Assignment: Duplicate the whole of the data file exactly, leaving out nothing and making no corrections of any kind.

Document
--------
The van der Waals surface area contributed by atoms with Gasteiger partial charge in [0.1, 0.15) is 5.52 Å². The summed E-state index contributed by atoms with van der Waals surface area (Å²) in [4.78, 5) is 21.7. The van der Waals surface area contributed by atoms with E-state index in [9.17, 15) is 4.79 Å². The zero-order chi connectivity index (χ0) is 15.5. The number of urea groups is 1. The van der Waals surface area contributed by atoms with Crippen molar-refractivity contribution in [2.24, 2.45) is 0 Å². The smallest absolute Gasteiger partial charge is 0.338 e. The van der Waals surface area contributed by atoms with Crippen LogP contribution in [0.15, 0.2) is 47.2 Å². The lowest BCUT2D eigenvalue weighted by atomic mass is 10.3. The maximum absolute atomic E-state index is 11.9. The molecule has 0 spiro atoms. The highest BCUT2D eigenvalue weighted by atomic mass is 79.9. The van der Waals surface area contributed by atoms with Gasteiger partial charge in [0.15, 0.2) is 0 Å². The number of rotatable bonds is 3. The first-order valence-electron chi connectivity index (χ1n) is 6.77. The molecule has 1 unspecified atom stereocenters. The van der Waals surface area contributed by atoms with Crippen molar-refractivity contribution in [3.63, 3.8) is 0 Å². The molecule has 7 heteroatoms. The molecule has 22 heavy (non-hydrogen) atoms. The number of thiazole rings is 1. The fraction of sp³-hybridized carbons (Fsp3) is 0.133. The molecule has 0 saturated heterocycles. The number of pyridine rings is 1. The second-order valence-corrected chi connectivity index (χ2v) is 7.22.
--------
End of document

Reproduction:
The van der Waals surface area contributed by atoms with Gasteiger partial charge in [0.1, 0.15) is 5.52 Å². The summed E-state index contributed by atoms with van der Waals surface area (Å²) in [4.78, 5) is 21.7. The van der Waals surface area contributed by atoms with E-state index in [9.17, 15) is 4.79 Å². The zero-order chi connectivity index (χ0) is 15.5. The number of urea groups is 1. The van der Waals surface area contributed by atoms with Crippen molar-refractivity contribution in [2.24, 2.45) is 0 Å². The smallest absolute Gasteiger partial charge is 0.338 e. The van der Waals surface area contributed by atoms with Crippen LogP contribution in [0.15, 0.2) is 47.2 Å². The lowest BCUT2D eigenvalue weighted by atomic mass is 10.3. The maximum absolute atomic E-state index is 11.9. The molecule has 0 spiro atoms. The highest BCUT2D eigenvalue weighted by atomic mass is 79.9. The van der Waals surface area contributed by atoms with Gasteiger partial charge in [0.15, 0.2) is 0 Å². The number of rotatable bonds is 3. The first-order valence-electron chi connectivity index (χ1n) is 6.77. The molecule has 1 unspecified atom stereocenters. The van der Waals surface area contributed by atoms with Crippen molar-refractivity contribution in [3.63, 3.8) is 0 Å². The molecule has 7 heteroatoms. The molecule has 22 heavy (non-hydrogen) atoms. The number of thiazole rings is 1. The fraction of sp³-hybridized carbons (Fsp3) is 0.133. The molecule has 0 saturated heterocycles. The number of pyridine rings is 1. The second-order valence-corrected chi connectivity index (χ2v) is 7.22.